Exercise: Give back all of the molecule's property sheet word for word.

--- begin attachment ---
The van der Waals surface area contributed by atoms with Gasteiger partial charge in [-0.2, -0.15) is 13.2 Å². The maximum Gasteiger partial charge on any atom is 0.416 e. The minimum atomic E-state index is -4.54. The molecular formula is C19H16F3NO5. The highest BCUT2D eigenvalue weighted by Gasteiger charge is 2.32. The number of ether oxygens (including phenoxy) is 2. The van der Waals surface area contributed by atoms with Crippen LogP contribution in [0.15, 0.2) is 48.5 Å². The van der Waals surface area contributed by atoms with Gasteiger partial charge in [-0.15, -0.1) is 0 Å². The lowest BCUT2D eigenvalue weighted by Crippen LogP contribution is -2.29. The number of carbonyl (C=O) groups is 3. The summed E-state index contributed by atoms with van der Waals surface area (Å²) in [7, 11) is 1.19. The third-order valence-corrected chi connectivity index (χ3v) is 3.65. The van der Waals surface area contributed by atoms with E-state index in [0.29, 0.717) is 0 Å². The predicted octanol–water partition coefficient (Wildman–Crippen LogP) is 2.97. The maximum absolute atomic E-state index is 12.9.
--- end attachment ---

The van der Waals surface area contributed by atoms with Gasteiger partial charge in [-0.2, -0.15) is 13.2 Å². The maximum Gasteiger partial charge on any atom is 0.416 e. The minimum atomic E-state index is -4.54. The molecular formula is C19H16F3NO5. The highest BCUT2D eigenvalue weighted by Gasteiger charge is 2.32. The number of ether oxygens (including phenoxy) is 2. The van der Waals surface area contributed by atoms with Crippen LogP contribution in [0.15, 0.2) is 48.5 Å². The van der Waals surface area contributed by atoms with Gasteiger partial charge in [-0.15, -0.1) is 0 Å². The lowest BCUT2D eigenvalue weighted by Crippen LogP contribution is -2.29. The number of carbonyl (C=O) groups is 3. The summed E-state index contributed by atoms with van der Waals surface area (Å²) in [7, 11) is 1.19. The third-order valence-corrected chi connectivity index (χ3v) is 3.65. The van der Waals surface area contributed by atoms with E-state index in [0.29, 0.717) is 0 Å². The predicted octanol–water partition coefficient (Wildman–Crippen LogP) is 2.97. The maximum absolute atomic E-state index is 12.9.